METALLICA: SOME KIND OF MONSTER
4 stars (out of 5 stars)
Reviewed: July14, 2005
Movie review by David MalschI have to make the admission straight away that I am not a fan of Metallica. Never have been and probably never will be. I have always known about the band since their debut album Kill 'Em All in 1983 but never heard them until the following year's album Ride the Lightning. My metal head friends back in high school considered them the second coming but I was too far gone into the world of bands like The Clash. I would listen to this music when we were together but when I went home at night, things would sound very different. I do love their song "Enter Sandman" however, but that's about how far I go with them. In fact, seeing this film is the first and only money I have ever spent towards this band. I illegally downloaded "Enter Sandman" from Napster, which seems appropriate to mention regarding this film
The film begins in 2001 with longtime bass player Jason Newsted quitting the band. Most music fans know that 14 years earlier the original bass player Cliff Burton was killed while on tour in Europe and from there Jason tried to resurrect the rhythm section. With the departure of Newsted, the band finds themselves in turmoil. Newsted never really filled the shoes of Burton because the band never got over the death of him. This is a band that has been together for over 20 years, sold over 90 million albums and have been one of the biggest touring acts in the nineties. In addition to those years of success, the fašade of the band had been falling apart. Notoriously known for years as Alcoholica, living the lives of rock stars had started taking its toll on the band. It's the classic tale of sex, to many drugs and rock 'n' roll.
Most bands would implode by this point but Metallica decide to hire a therapist named Phil Towle to help them salvage whatever is left of the band. Towle helps athletes and musicians who have both huge problems and even bigger egos. His $40,000 a month salary proves that he's been around the block a few times when it comes to mental health.
The band had rented a section of the historic Presidio in San Francisco to record their long awaited album St. Anger. It had been over 5 years since their last album and they decided for the first time ever to go into the recording process completely unprepared. They decided to create on the spot as if they were a garage band (a garage band with millions of dollars in the bank of course). This process from the beginning seemed like a huge mistake and things were beginning to unravel. If Metallica is a family-of-sorts than lead singer James Hetfield is the alcoholic father, drummer Lars Ulrich is the facto mother and lead guitarist Kirk Hammett is the child trying to keep everyone happy and on track. James and Lars after all these years together can't stand each other. The bickering and the fighting between these two as become unbearable. They should have divorced years ago but stayed together possibly for the cash cow they created.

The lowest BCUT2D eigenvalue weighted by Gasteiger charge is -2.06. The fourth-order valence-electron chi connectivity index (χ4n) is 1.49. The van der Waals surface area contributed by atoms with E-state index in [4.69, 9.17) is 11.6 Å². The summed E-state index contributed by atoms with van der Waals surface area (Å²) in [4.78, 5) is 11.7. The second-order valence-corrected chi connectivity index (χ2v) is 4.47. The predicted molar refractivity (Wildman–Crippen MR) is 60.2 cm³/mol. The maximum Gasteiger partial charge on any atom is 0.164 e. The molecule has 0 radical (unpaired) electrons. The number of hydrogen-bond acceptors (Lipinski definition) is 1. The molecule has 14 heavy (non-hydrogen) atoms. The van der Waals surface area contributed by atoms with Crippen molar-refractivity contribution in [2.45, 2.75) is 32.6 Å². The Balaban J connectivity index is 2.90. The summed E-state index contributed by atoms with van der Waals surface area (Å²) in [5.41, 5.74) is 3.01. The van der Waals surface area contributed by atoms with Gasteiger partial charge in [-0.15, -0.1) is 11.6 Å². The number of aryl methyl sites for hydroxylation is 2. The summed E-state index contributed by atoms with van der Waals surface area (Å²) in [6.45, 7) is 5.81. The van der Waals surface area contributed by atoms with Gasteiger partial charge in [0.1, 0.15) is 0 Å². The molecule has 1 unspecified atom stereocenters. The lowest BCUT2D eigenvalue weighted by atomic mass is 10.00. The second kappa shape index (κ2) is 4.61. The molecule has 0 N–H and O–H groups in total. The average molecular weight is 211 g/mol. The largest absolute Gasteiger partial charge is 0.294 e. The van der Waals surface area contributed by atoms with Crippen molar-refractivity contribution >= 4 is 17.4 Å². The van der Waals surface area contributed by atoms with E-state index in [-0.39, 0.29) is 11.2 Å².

I have another admission for you, I hate Lars Ulrich. I always have, he is like nails on a chalkboard to me. He's an asshole, plain and simple. Seeing him behind the scenes in the film just confirms those emotions. He is overdramatic and as egotistical as they come. I don't blame all this band dysfunction on him but he is unbearable. Hetfield is an alcoholic and he has become a husband and a father and appears ready to move on with life. Hammett, is the quiet one. Beyond is love for surfing, we just don't know much about him, his private life remains a mystery.
Midway through the Presidio recordings Hetfield melts down during rehearsals and disappears into rehab for nearly a year. This puts the band on hold and the thoughts of ending everything loom over everyone's head. But Hetfield eventually returns with a list of changes for the band that include only working four hours day. This enrages Ulrich even more but somehow they make it through it. I believe that you actually start seeing the therapy working by the end of the film, despite situations here and there, Hetfield and Ulrich actually start working together by the end of the movie. In between all the recording and therapy sessions there is a lot regarding the past of the band that includes coming to terms with the death of Cliff Burton and finally hiring a new Bass player named Robert Trujillo. There's also Lars taking on Napster and the people who illegally download music. There's also a terrific scene where ex-guitarist Dave Mustaine shows up to participate in therapy and confronts Ulrich on how he never got over being fired from the band. The raw honesty in those scenes were really powerful.
Filmmakers Joe Berlinger and Bruce Sinofsky spent three years with band and recorded over 1600 hours of footage. It was originally supposed to be a 6-part mini-series on VH1. The band ended up buying the rights away from VH1 and released it as a feature film. It premiered at Sundance in 2004 and won best documentary at the Independent Spirit Awards.
It's a truly amazing film that surprised me over and over again. It's a gutsy, honest look at the relationships, the music and the life of the most successful hard rock band ever who made extremely aggressive music and filled it with positive energy instead of the horrors of their personal life. It all made me want to illegally download more Metallica music just to spite Lars.
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